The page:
Tuesday morning, before taxiing down the runway (the first time), my United Airlines flight ran a short video promoting a glorious future where dynamic mobile applications would let passengers book and change travel plans on the run. Two hours later, this vision blurred when the 757 returned to the gate in Boston, canceled the flight, and regurgitated several hundred people into the terminal. A single desk attendant stood nervously behind the desk, as the line snaked through the hall. Former passengers were using their mobile devices to tell people their plans had changed, but did not appear to be using UA’s existing mobile app to book new ones.

A lot of technology companies are working hard to enable developers to build interactive data-rich, service-rich, scalable mobile applications: telecoms, providers of Infrastructure as a Service and Platform as a A Service, Mobile Enterprise Applications Platforms, Backend as a Service providers, Mobile Services, Mobile SDKs, and Handset manufacturers. Earlier this year, Kinvey’s CEO Sravish Sridhar put it all together on the document that’s now euphemistically known in the industry as “the Subway Map”.

At Kinvey, the leading mobile Backend as a Service provider, we use the Subway Map to track the ecosystem, to plan strategic partnerships and figure out the best path to make more productive the companies, developers and development teams who use Kinvey’s mobile Backend as as a Service to easily set up and maintain backends for their mobile, web and tablet apps.

Six months later, some new trends have emerged, so we’ve updated the Backend as a Service Ecosystem map:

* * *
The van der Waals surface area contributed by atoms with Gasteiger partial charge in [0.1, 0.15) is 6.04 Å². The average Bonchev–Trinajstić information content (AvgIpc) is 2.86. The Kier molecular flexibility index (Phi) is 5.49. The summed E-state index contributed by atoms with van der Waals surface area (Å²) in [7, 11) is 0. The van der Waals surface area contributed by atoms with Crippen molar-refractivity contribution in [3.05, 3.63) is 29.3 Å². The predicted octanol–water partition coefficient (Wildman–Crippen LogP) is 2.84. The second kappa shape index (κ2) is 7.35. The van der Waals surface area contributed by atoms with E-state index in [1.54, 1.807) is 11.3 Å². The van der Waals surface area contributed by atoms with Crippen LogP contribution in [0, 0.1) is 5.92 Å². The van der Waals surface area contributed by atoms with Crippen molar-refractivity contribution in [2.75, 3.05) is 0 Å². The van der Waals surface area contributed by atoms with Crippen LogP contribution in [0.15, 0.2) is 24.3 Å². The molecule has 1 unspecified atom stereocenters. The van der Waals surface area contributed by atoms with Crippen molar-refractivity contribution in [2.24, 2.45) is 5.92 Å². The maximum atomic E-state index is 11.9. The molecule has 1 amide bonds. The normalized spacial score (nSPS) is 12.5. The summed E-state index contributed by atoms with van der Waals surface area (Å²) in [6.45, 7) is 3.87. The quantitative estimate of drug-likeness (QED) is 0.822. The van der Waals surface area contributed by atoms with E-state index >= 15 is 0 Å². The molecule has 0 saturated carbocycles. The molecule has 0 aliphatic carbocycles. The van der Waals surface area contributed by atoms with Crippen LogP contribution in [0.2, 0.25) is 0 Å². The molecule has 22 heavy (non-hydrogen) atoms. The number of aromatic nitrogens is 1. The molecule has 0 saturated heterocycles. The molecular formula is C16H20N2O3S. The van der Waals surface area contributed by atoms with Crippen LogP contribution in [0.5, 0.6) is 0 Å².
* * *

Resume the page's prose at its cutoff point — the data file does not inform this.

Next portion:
Based on the update, here’s what we see happening lately, and speculation about why:

1) Mobile SDK and mobile services companies are moving down the stack, embracing cloud services.

Over and over again, one hears that developers don’t want to pay for development tools. Adobe, which bought PhoneGap last year, offers PhoneGap development tools free to their development community. Mobile SDK providers look elsewhere for revenue, including to backend cloud services. Appcelerator acquired Cocoafish and released the functionality this spring as Titanium Cloud Services. Yesterday, Flurry acquired Trestle to tack on cloud services to their mobile marketing services solutions.

At Kinvey, we want to make developers worldwide instantly more productive by making it easy to create a backend in minutes, not days. We think it’s essential to make the tools developers choose work seamlessly with Kinvey’s Backend as a Service. Many of them love PhoneGap, so in June we partnered with Adobe PhoneGap and integrated our JavaScript library into the PhoneGap environment, providing PhoneGap developers with a smooth end to end solution. Developers also have optimized Kinvey’s JavaScript library for Appcelerator’s Titanium to make those tools work easily with Kinvey BaaS. We look forward to many more such partnerships.

2) Enterprise software players are moving up the stack, pursuing larger developer mindshare

Watch this space. It’s so important that we added a new category to the Subway map – the MEAPs. Mobile Enterprise Application Platforms (e.g. Sybase Unified Platform, IBM Worklight, Kony, Antenna, Verivo) offer broad software platforms to support enterprises that want to enable multiple mobile apps for multiple operating systems which access multiple sources of data. We think they belong in the Subway map of the Backend as a Service ecosystem, even though they do not offer a service, because they are a significant way enterprises address mobile infrastructure needs. Also, we see some MEAPs now working to extend their value to the large market of nimble mobile application developers.